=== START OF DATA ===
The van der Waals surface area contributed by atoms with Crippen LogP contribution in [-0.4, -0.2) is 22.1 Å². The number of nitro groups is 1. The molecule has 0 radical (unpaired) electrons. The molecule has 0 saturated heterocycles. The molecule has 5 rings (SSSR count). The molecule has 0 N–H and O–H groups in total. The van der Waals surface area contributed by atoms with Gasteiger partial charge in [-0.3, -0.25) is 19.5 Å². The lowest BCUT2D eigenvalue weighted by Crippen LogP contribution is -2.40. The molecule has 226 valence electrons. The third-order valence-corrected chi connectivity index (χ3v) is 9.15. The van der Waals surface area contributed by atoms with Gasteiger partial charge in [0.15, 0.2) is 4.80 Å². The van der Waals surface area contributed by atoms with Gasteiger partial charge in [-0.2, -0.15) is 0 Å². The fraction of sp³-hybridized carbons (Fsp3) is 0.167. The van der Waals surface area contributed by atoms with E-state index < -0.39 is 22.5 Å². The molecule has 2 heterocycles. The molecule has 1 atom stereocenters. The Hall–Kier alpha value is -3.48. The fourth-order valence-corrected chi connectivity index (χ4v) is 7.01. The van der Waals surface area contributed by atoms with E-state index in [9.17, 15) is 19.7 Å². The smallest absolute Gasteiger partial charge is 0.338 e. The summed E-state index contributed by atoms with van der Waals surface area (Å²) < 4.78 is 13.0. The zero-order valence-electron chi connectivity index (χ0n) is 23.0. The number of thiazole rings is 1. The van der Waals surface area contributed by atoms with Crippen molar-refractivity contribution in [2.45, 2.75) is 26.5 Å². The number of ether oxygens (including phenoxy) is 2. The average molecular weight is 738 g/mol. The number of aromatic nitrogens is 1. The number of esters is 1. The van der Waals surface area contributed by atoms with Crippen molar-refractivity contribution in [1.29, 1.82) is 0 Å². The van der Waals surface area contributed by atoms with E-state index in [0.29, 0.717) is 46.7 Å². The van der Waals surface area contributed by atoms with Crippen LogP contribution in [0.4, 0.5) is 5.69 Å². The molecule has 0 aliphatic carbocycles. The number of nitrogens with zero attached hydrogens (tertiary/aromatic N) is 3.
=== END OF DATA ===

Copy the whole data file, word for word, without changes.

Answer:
The van der Waals surface area contributed by atoms with Crippen LogP contribution in [-0.4, -0.2) is 22.1 Å². The number of nitro groups is 1. The molecule has 0 radical (unpaired) electrons. The molecule has 0 saturated heterocycles. The molecule has 5 rings (SSSR count). The molecule has 0 N–H and O–H groups in total. The van der Waals surface area contributed by atoms with Gasteiger partial charge in [-0.3, -0.25) is 19.5 Å². The lowest BCUT2D eigenvalue weighted by Crippen LogP contribution is -2.40. The molecule has 226 valence electrons. The third-order valence-corrected chi connectivity index (χ3v) is 9.15. The van der Waals surface area contributed by atoms with Gasteiger partial charge in [0.15, 0.2) is 4.80 Å². The van der Waals surface area contributed by atoms with Gasteiger partial charge in [-0.2, -0.15) is 0 Å². The fraction of sp³-hybridized carbons (Fsp3) is 0.167. The van der Waals surface area contributed by atoms with E-state index < -0.39 is 22.5 Å². The molecule has 2 heterocycles. The molecule has 1 atom stereocenters. The Hall–Kier alpha value is -3.48. The fourth-order valence-corrected chi connectivity index (χ4v) is 7.01. The van der Waals surface area contributed by atoms with E-state index in [9.17, 15) is 19.7 Å². The smallest absolute Gasteiger partial charge is 0.338 e. The summed E-state index contributed by atoms with van der Waals surface area (Å²) < 4.78 is 13.0. The zero-order valence-electron chi connectivity index (χ0n) is 23.0. The number of thiazole rings is 1. The van der Waals surface area contributed by atoms with Crippen molar-refractivity contribution in [2.45, 2.75) is 26.5 Å². The number of ether oxygens (including phenoxy) is 2. The average molecular weight is 738 g/mol. The number of aromatic nitrogens is 1. The number of esters is 1. The van der Waals surface area contributed by atoms with Crippen molar-refractivity contribution in [1.29, 1.82) is 0 Å². The van der Waals surface area contributed by atoms with E-state index in [0.29, 0.717) is 46.7 Å². The van der Waals surface area contributed by atoms with Crippen LogP contribution in [0.4, 0.5) is 5.69 Å². The molecule has 0 aliphatic carbocycles. The number of nitrogens with zero attached hydrogens (tertiary/aromatic N) is 3.